After 40 years of running their community arts space, The Bread Factory, Dorothea and Greta are suddenly fighting for survival when a celebrity couple--performance artists from China--come ...
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At The Bread Factory, they rehearse the Greek play, Hecuba. But the real theatrics are outside the theater where the town has been invaded by bizarre tourists and mysterious tech start-up ... See full summary »
The story is based on the novel by Leah Hager Cohen in which a couple's baby dies 57 hours after his birth and the parents try to return to their previous lives and struggle to regain a ... See full summary »
Trevor St. John,
When his partner Cody dies in a car accident, Joey learns that their son, Chip, has been willed to Cody's sister. In his now solitary home life, Joey searches for a solution. The law is not on his side, but friends are.
Trevor St. John
From red light districts to lush rain-forests, 'Black Mother' is a loving and lyrical ode to Jamaica and its people, a visual poem that is at once deeply felt love letter and ecstatic street-corner prayer.
A dock worker, locked out of his shelter, is forced to wander the streets of Hamburg. In the poorer part of town, he encounters a young woman. He wants to begin an affair with her, but it ... See full summary »
They talk about the beautiful game, but for Laurentiu Ginghina, it's not enough. Football must be modified, streamlined, freed from restraints; corners are to be rounded off, players ... See full summary »
After 40 years of running their community arts space, The Bread Factory, Dorothea and Greta are suddenly fighting for survival when a celebrity couple--performance artists from China--come to Checkford and build an enormous complex down the street catapulting big changes in their small town.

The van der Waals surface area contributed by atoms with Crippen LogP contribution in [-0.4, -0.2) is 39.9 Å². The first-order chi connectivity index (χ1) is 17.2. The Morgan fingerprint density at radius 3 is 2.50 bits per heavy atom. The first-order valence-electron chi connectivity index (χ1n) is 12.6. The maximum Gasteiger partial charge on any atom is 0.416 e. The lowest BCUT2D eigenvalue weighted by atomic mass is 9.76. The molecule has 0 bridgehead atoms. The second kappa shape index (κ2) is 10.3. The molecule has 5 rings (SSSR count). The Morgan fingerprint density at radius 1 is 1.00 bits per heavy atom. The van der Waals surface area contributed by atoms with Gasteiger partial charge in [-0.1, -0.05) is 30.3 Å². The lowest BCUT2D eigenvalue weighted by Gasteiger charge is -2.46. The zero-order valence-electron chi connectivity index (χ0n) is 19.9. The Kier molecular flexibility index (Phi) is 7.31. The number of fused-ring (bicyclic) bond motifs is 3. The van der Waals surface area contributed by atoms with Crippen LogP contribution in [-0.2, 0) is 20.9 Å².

An Odd Amalgamation of a Small Town's Woes and Daily Concerns
My gosh, this is a beautifully strange one. The consistency within its presentation and performances. The sudden "wait, wtf did they just do with the... whatever" moments. The representation of the overwhelming problems of youth. The curious length of conversations that I could not help but wonder the necessity of. Y'all, this is not a typical film deserving a wide theatrical release. What would fit its "self" is being screened with a crowd of people curious to experience this beautiful humorous butterfly the way it should be--with a live audience. Like Hausu (1977)-but not that weird-and others after it, this factory of bread feels like something unmeant to be experienced alone.
1) Jordan. For her attitude and way about things.
2) Elsa. For her gentleness and motherly concerns.
3) Jan. For her headstrong-ness and self.
Things I Like:
1) The dialogue at certain points.
2) The soundtrack.
3) The absurdity of what is May Ray.
4) The "act-tor" that is Sir Walter.
5) The family moment.
6) The constant silent background noise.
7) The cinematography.
The only parts of the trailer that spoils anything other than a certain funny moment are 0:56-1:00 and, if you lipread, 1:16-1:21.
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